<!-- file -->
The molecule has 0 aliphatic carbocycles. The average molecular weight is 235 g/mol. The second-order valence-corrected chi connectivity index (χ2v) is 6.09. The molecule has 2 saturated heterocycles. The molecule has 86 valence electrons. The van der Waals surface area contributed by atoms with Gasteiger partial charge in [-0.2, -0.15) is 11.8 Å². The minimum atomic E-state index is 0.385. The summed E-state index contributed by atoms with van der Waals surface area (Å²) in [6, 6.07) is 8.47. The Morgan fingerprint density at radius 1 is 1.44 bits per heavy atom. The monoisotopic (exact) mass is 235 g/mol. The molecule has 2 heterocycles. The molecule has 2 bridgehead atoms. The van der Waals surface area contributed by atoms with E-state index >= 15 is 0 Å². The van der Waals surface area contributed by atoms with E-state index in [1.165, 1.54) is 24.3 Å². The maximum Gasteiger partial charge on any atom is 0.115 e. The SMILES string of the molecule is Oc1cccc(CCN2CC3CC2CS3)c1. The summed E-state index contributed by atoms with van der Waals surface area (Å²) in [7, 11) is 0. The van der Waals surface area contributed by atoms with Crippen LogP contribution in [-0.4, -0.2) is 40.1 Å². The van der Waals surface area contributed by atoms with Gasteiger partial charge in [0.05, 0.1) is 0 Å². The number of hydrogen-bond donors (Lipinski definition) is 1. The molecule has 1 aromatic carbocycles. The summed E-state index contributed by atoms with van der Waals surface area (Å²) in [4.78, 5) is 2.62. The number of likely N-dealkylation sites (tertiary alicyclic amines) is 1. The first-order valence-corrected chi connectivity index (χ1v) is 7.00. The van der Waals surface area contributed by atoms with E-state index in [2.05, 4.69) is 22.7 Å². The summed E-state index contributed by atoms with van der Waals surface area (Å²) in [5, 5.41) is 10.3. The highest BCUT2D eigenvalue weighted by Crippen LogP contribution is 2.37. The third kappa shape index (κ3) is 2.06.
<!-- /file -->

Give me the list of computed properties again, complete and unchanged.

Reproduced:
The molecule has 0 aliphatic carbocycles. The average molecular weight is 235 g/mol. The second-order valence-corrected chi connectivity index (χ2v) is 6.09. The molecule has 2 saturated heterocycles. The molecule has 86 valence electrons. The van der Waals surface area contributed by atoms with Gasteiger partial charge in [-0.2, -0.15) is 11.8 Å². The minimum atomic E-state index is 0.385. The summed E-state index contributed by atoms with van der Waals surface area (Å²) in [6, 6.07) is 8.47. The Morgan fingerprint density at radius 1 is 1.44 bits per heavy atom. The monoisotopic (exact) mass is 235 g/mol. The molecule has 2 heterocycles. The molecule has 2 bridgehead atoms. The van der Waals surface area contributed by atoms with E-state index >= 15 is 0 Å². The van der Waals surface area contributed by atoms with E-state index in [1.165, 1.54) is 24.3 Å². The maximum Gasteiger partial charge on any atom is 0.115 e. The SMILES string of the molecule is Oc1cccc(CCN2CC3CC2CS3)c1. The summed E-state index contributed by atoms with van der Waals surface area (Å²) in [7, 11) is 0. The van der Waals surface area contributed by atoms with Crippen LogP contribution in [-0.4, -0.2) is 40.1 Å². The van der Waals surface area contributed by atoms with Gasteiger partial charge in [0.05, 0.1) is 0 Å². The number of hydrogen-bond donors (Lipinski definition) is 1. The molecule has 1 aromatic carbocycles. The summed E-state index contributed by atoms with van der Waals surface area (Å²) in [4.78, 5) is 2.62. The number of likely N-dealkylation sites (tertiary alicyclic amines) is 1. The first-order valence-corrected chi connectivity index (χ1v) is 7.00. The van der Waals surface area contributed by atoms with E-state index in [2.05, 4.69) is 22.7 Å². The summed E-state index contributed by atoms with van der Waals surface area (Å²) in [5, 5.41) is 10.3. The highest BCUT2D eigenvalue weighted by Crippen LogP contribution is 2.37. The third kappa shape index (κ3) is 2.06.